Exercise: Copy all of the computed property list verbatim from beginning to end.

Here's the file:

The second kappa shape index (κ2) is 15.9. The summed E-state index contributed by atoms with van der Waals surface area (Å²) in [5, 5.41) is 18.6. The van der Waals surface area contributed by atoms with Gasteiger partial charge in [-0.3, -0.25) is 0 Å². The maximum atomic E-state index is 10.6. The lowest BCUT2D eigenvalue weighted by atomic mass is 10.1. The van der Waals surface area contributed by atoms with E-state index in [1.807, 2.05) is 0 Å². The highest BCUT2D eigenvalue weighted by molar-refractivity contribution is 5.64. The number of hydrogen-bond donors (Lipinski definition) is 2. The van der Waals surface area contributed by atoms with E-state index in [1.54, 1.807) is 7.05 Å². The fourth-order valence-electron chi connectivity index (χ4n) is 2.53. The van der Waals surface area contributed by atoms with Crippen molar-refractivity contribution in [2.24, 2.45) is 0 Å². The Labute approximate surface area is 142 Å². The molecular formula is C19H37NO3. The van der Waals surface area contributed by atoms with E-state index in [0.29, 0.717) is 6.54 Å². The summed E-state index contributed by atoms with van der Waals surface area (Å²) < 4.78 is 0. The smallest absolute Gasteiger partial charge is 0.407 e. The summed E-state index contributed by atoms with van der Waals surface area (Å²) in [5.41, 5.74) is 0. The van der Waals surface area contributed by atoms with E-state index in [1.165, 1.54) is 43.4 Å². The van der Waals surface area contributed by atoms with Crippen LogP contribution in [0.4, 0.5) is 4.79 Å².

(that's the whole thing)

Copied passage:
The second kappa shape index (κ2) is 15.9. The summed E-state index contributed by atoms with van der Waals surface area (Å²) in [5, 5.41) is 18.6. The van der Waals surface area contributed by atoms with Gasteiger partial charge in [-0.3, -0.25) is 0 Å². The maximum atomic E-state index is 10.6. The lowest BCUT2D eigenvalue weighted by atomic mass is 10.1. The van der Waals surface area contributed by atoms with E-state index in [1.807, 2.05) is 0 Å². The highest BCUT2D eigenvalue weighted by molar-refractivity contribution is 5.64. The number of hydrogen-bond donors (Lipinski definition) is 2. The van der Waals surface area contributed by atoms with E-state index in [1.54, 1.807) is 7.05 Å². The fourth-order valence-electron chi connectivity index (χ4n) is 2.53. The van der Waals surface area contributed by atoms with Crippen molar-refractivity contribution in [2.24, 2.45) is 0 Å². The Labute approximate surface area is 142 Å². The molecular formula is C19H37NO3. The van der Waals surface area contributed by atoms with E-state index in [0.29, 0.717) is 6.54 Å². The summed E-state index contributed by atoms with van der Waals surface area (Å²) < 4.78 is 0. The smallest absolute Gasteiger partial charge is 0.407 e. The summed E-state index contributed by atoms with van der Waals surface area (Å²) in [5.41, 5.74) is 0. The van der Waals surface area contributed by atoms with E-state index in [1.165, 1.54) is 43.4 Å². The van der Waals surface area contributed by atoms with Crippen LogP contribution in [0.4, 0.5) is 4.79 Å².